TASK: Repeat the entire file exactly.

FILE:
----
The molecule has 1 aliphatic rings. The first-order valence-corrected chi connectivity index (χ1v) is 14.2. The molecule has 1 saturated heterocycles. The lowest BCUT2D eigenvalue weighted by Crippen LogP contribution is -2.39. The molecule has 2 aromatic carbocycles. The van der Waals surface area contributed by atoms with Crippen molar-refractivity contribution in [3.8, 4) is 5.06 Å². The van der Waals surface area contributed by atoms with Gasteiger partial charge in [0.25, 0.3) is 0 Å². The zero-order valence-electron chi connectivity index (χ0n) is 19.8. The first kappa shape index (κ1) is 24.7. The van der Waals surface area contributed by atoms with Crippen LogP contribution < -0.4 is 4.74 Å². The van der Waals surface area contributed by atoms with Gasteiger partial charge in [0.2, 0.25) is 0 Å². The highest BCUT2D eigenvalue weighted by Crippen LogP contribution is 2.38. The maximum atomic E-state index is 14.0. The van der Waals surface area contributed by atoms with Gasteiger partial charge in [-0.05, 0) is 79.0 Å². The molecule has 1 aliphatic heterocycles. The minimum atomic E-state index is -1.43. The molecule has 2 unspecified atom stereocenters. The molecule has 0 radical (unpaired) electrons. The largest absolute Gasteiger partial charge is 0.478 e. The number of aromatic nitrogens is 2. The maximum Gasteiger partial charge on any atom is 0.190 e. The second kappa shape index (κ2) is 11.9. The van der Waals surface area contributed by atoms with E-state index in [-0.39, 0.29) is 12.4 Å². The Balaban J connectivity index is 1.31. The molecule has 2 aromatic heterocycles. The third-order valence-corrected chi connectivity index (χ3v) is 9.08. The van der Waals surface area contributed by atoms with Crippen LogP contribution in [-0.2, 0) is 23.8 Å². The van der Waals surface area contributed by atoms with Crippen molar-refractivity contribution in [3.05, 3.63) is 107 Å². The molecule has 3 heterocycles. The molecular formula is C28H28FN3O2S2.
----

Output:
The molecule has 1 aliphatic rings. The first-order valence-corrected chi connectivity index (χ1v) is 14.2. The molecule has 1 saturated heterocycles. The lowest BCUT2D eigenvalue weighted by Crippen LogP contribution is -2.39. The molecule has 2 aromatic carbocycles. The van der Waals surface area contributed by atoms with Crippen molar-refractivity contribution in [3.8, 4) is 5.06 Å². The van der Waals surface area contributed by atoms with Gasteiger partial charge in [0.25, 0.3) is 0 Å². The zero-order valence-electron chi connectivity index (χ0n) is 19.8. The first kappa shape index (κ1) is 24.7. The van der Waals surface area contributed by atoms with Crippen LogP contribution < -0.4 is 4.74 Å². The van der Waals surface area contributed by atoms with Gasteiger partial charge in [0.2, 0.25) is 0 Å². The highest BCUT2D eigenvalue weighted by Crippen LogP contribution is 2.38. The maximum atomic E-state index is 14.0. The van der Waals surface area contributed by atoms with Gasteiger partial charge in [-0.05, 0) is 79.0 Å². The molecule has 1 aliphatic heterocycles. The minimum atomic E-state index is -1.43. The molecule has 2 unspecified atom stereocenters. The molecule has 0 radical (unpaired) electrons. The largest absolute Gasteiger partial charge is 0.478 e. The number of aromatic nitrogens is 2. The maximum Gasteiger partial charge on any atom is 0.190 e. The second kappa shape index (κ2) is 11.9. The van der Waals surface area contributed by atoms with E-state index in [-0.39, 0.29) is 12.4 Å². The Balaban J connectivity index is 1.31. The molecule has 2 aromatic heterocycles. The third-order valence-corrected chi connectivity index (χ3v) is 9.08. The van der Waals surface area contributed by atoms with Crippen LogP contribution in [-0.2, 0) is 23.8 Å². The van der Waals surface area contributed by atoms with Crippen molar-refractivity contribution in [3.05, 3.63) is 107 Å². The molecule has 3 heterocycles. The molecular formula is C28H28FN3O2S2.